Moerocles (in Greek Mοιροκλης; lived 4th century BC) was an Athenian orator, native of Salamis. He was a contemporary of Demosthenes, and like him an opponent of the kings Philip and Alexander, and was one of the anti-Macedonian orators whom Alexander demanded to have given up to him after the destruction of Thebes, though he subsequently withdrew his demand on the mediation of Demades (335 BC).1 We find mention of him as the advocate of Theocrines, and in the oration against Theocrines, which was once placed among those of Demosthenes2, he is spoken of as the author of a decree in accordance with which the Athenians and their allies joined their forces for the suppression of piracy. On one occasion he was prosecuted by Eubulus for an act of extortion practised upon those who rented the silver mines3, and Timocles, the comic poet4 speaks of him as having received bribes from Harpalus. At one period of his life he had been imprisoned, though we do not know on what charge. He was afterwards the accuser of the sons of Lycurgus, according to a letter ascribed to Demosthenes, but whose authenticity is debated.5 According to the Pseudo-Plutarch, however, it was Menesaechmus on whose charge they were imprisoned.6 Moerocles is mentioned by Aristotle.7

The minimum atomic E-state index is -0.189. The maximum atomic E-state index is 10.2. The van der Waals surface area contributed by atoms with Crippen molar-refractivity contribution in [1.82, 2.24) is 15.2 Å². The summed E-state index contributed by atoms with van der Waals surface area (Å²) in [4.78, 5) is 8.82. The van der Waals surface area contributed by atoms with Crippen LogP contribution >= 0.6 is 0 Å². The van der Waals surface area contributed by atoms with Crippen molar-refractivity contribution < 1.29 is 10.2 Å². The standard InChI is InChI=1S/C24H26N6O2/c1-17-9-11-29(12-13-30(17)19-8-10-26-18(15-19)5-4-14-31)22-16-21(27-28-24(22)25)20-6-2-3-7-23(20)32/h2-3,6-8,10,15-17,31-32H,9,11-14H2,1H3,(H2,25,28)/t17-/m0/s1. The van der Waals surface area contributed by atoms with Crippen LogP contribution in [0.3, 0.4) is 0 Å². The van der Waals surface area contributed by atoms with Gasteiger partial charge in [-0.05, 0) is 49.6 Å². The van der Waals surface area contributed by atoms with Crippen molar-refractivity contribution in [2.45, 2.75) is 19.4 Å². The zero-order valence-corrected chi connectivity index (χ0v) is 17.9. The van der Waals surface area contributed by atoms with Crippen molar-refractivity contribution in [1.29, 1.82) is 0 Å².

Smith, William (editor); Dictionary of Greek and Roman Biography and Mythology, "Moerocles", Boston, (1867)


  • 1 Arian, Anabasis Alexandri, i. 10
  • 2 Demosthenes, Speeches, "Against Theocrines", 53
  • 3 Ibid., "On the False Embassy", 293
  • 4 Athenaeus, Deipnosophistae, viii. 27
  • 5 Demosthenes, Letters, iii. 16
  • 6 Pseudo-Plutarch, Moralia, "Lives of the Ten Orators", p. 842
  • 7 Aristotle, Rhetoric, iii. 10 "And Moerocles said he was no more a rascal than was a certain respectable citizen he named, ‘whose rascality was worth over thirty per cent per annum to him, instead of a mere ten like his own’


This article incorporates text from the public domain Dictionary of Greek and Roman Biography and Mythology by William Smith (1867).

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